Letters to the Editor Policies
All newspapers encourage letters to the editor and intend to print the opinions of their readers with as few restrictions as possible. The Fort Frances Times is no exception.
Rules governing letters to the editor in the Fort Frances Times are:
- All letters must be signed, and the name of the write will be printed with all letters published.
- The writer must submit his/her letter in person and satisfactory identify themselves, or submit a telephone number to be used to verify that the letter was actually written by the person whose name is included on it, delaying publication if necessary to make the verification.
- Letter will not be accepted from people outside the local coverage area unless the letters are written on a topic of primarily local interest.
- If a letter attacks another individual or group, the Times will allow a response in the same edition.
- Letters should not exceed 300 words and may be edited for length and content.
I would like to commend Kenora MPP Frank Miclash for his support of the spring bear hunt.
It seems these days it is very difficult to get your local MPP to listen to their constituents. Mr. Hampton, are you listening?
The sportsmen and women of “your” riding need your support—or is your political agenda more important?
Have you ever experienced writing or phoning a government department and not getting a satisfactory response. We hope to change that.
By co-ordinating our efforts, and a few thousand people calling over the phone about the same subject at the same time, leaves an impression that can’t be ignored.
I am an owner of a fishing and hunting resort on Rainy Lake in Northwestern Ontario. I have owned this resort for 13 years. When I was 21, I took the initiative to start my own business, and for the last 13 years I have built it to what it is today.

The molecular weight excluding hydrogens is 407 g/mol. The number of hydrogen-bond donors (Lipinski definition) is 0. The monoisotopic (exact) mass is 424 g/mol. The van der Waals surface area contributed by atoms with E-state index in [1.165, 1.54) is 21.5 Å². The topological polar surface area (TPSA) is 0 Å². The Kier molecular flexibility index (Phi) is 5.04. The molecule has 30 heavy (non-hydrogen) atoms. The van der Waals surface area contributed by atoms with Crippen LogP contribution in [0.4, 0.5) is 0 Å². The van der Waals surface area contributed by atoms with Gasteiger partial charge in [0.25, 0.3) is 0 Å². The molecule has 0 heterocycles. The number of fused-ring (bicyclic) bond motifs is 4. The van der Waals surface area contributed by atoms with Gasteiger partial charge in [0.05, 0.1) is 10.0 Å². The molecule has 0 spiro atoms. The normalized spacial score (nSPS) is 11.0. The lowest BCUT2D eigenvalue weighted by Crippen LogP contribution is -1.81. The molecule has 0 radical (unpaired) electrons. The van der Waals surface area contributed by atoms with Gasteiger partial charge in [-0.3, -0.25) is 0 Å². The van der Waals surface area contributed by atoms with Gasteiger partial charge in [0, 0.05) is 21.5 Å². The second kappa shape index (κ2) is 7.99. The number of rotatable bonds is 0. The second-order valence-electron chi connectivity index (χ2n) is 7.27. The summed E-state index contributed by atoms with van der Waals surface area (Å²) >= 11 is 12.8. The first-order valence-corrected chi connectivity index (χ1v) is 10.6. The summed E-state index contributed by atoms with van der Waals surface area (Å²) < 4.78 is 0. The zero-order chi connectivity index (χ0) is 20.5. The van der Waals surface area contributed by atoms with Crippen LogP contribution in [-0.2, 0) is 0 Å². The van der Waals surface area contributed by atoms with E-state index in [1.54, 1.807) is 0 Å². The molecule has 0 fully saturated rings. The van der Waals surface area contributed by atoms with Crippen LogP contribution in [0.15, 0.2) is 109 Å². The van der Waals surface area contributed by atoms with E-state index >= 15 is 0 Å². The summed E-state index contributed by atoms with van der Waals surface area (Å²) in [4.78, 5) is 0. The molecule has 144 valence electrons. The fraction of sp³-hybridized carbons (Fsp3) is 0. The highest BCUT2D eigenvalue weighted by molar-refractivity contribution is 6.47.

Here’s a recipe for a Canadian (Boston) Tea Party:
Combine one lb. education cuts, one lb. health care cuts, one lb. firearms regulation, one lb. “Lands for Life” (Crown land usage), one lb. fishing regulations, and a pinch of cancelled spring bear hunt just for taste.
No need to add heat since the pot already is boiling.
I am writing in regards to the huge controversy going on regarding the spring bear hunt.
I can’t see what the big fuss is. Unfortunately, we recently had the issue concerning the puppies that were found in the dumpster and many people responded to that with compassion.
Cancel the spring bear hunt? Big deal—it doesn’t affect me!
That was my thought at first as I am not a hunter and own no guns. But I am in retail sales, and I had two truck deals go on hold and possibly cancelled—all because my customers were counting on income from supplying spring bear hunts.
So it does affect me—right in the wallet, big time!
I read you on line from Ireland to keep up with local news. However, I would like to see a date posted on the actual pages (as I am in a different time zone and would like to know which edition I am reading).
We owned and operated Windy Bay Lodge, a bear hunting camp north of Rainy River, from 1978 to 1990. We, too, are dismayed and confused by the cancellation of the spring bear hunt but the hypocrisy and phony outrage of our local MPPs—Howard Hampton and Frank Miclash—cannot be tolerated.
I played for the Fort Frances Muskies hockey team from 1982-86. We had a lot of success, winning gold at the All-Ontario championship in 1986. I had the opportunity to be on a team with great players, but more importantly, great people.
Banning the spring bear hunt is political as much as all government decisions are political but preventing cubs from being orphaned is not a “sell-out to special interests like environmentalists.”
Environmentalists are no more a special interest group than are tourist operators.